Formal language

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{math, number, function}
{language, word, form}
{theory, work, human}

A formal language is a set of words, i.e. finite strings of letters, symbols, or tokens. The set from which these letters are taken is called the alphabet over which the language is defined. A formal language is often defined by means of a formal grammar (also called its formation rules); accordingly, words that belong to a formal language are sometimes called well-formed words (or well-formed formulas). Formal languages are studied in computer science and linguistics; the field of formal language theory studies the purely syntactical aspects of such languages (that is, their internal structural patterns).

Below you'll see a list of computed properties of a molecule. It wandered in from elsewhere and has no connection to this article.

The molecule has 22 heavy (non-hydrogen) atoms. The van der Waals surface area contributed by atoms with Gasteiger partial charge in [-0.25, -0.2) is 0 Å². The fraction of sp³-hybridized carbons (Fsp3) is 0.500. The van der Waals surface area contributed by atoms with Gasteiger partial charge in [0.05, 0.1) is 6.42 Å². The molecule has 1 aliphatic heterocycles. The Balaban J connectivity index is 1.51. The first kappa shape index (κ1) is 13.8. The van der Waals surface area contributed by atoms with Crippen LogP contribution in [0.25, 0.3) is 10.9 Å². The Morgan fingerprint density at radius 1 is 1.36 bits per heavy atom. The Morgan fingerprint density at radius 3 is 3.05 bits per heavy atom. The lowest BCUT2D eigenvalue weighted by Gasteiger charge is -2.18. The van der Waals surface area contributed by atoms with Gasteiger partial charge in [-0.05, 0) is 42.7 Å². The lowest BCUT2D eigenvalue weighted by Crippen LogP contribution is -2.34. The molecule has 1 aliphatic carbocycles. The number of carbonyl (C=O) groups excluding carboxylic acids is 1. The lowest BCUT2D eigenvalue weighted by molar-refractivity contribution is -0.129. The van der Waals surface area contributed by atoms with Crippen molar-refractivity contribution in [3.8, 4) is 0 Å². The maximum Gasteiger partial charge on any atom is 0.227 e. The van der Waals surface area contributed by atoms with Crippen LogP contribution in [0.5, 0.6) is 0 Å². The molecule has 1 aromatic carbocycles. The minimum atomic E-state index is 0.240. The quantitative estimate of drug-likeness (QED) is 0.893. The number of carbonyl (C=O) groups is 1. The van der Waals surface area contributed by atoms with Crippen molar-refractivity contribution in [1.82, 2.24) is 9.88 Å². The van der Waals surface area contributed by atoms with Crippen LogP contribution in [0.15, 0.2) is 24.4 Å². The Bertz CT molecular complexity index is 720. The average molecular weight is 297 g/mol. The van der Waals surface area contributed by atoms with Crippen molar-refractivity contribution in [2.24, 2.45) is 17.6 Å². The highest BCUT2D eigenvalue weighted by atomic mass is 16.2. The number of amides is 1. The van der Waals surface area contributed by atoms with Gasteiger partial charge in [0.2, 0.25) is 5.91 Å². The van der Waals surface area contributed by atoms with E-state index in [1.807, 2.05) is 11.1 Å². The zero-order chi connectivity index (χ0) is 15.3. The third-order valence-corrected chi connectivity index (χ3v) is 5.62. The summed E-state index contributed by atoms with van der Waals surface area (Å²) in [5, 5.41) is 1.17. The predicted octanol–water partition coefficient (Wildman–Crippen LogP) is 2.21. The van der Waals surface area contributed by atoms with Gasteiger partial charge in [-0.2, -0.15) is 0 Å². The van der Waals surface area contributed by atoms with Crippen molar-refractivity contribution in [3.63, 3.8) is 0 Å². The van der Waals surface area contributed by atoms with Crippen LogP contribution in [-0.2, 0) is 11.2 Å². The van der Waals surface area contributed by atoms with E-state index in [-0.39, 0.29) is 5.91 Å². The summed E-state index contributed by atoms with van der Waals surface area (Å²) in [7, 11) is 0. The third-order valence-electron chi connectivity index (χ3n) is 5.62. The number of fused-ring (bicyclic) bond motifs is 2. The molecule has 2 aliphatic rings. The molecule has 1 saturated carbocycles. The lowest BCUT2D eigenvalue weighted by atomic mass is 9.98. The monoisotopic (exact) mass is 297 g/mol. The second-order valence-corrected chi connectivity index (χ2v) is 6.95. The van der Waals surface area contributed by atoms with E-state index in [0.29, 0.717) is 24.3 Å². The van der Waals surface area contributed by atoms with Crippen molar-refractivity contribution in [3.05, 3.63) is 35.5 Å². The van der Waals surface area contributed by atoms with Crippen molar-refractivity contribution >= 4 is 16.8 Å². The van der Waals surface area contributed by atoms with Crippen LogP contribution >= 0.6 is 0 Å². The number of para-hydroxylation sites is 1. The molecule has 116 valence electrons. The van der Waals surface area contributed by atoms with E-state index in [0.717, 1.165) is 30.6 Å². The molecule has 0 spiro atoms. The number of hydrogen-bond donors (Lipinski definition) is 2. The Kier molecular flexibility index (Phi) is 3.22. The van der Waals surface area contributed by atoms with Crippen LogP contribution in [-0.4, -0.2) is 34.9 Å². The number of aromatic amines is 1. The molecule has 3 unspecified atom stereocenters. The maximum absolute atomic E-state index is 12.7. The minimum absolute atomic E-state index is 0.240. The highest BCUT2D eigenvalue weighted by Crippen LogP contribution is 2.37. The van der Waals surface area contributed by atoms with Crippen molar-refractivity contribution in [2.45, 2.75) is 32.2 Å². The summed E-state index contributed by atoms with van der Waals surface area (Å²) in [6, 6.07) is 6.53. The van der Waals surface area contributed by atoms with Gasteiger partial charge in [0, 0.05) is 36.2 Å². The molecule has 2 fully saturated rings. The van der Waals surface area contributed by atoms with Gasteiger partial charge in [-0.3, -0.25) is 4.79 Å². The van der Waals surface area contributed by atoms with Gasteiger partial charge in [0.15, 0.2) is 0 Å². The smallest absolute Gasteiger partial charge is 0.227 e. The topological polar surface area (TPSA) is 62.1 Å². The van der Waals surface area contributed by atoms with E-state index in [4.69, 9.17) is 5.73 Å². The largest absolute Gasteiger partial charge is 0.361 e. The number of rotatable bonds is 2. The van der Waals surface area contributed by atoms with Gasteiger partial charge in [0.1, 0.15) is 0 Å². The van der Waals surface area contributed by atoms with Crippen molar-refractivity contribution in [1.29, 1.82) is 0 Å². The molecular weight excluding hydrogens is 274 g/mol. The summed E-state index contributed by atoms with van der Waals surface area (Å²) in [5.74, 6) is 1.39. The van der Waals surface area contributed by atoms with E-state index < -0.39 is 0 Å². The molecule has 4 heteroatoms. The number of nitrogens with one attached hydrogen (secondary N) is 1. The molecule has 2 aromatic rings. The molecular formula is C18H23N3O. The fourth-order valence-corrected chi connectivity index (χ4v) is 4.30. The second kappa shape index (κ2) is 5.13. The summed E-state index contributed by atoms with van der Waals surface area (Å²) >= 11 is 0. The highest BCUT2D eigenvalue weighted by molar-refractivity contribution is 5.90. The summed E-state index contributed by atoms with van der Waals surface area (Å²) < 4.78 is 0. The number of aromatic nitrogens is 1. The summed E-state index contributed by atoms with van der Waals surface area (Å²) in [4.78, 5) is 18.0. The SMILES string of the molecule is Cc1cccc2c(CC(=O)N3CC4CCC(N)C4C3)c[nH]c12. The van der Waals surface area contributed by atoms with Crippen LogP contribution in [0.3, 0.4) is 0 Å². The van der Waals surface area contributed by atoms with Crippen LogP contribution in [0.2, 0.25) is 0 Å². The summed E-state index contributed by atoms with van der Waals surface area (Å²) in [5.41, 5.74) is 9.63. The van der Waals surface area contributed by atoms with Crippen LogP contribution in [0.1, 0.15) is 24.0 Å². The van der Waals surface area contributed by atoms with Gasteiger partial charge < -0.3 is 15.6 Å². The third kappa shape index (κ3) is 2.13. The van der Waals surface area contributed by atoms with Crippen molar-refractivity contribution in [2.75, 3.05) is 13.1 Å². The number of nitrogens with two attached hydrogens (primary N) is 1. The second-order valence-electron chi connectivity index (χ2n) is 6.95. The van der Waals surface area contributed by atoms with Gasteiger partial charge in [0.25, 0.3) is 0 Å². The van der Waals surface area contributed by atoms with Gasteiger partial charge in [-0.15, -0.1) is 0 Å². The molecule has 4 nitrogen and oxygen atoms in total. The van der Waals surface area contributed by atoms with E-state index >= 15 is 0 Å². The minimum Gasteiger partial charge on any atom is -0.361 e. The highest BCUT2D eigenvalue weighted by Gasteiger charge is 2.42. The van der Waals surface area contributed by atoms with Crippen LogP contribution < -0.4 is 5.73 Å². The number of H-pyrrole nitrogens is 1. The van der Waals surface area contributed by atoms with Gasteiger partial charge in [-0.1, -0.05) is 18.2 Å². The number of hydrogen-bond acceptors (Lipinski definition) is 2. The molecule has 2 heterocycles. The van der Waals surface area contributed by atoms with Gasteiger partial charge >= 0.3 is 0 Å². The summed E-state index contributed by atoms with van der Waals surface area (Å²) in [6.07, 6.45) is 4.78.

Formal languages are often used as the basis for richer constructs endowed with semantics. In computer science they are used, among other things, for the precise definition of data formats and the syntax of programming languages. Formal languages play a crucial role in the development of compilers, typically produced by means of a compiler compiler, which may be a single program or may be separated in tools like lexical analyzer generators (e.g. lex), and parser generators (e.g. yacc). Since formal languages alone do not have semantics, other formal constructs are needed for the formal specification of program semantics. Formal languages are also used in logic and in foundations of mathematics to represent the syntax of formal theories. Logical systems can be seen as a formal language with additional constructs, like proof calculi, which define a consequence relation.[1] "Tarski's definition of truth" in terms of a T-schema for first-order logic is an example of fully interpreted formal language; all its sentences have meanings that make them either true or false.


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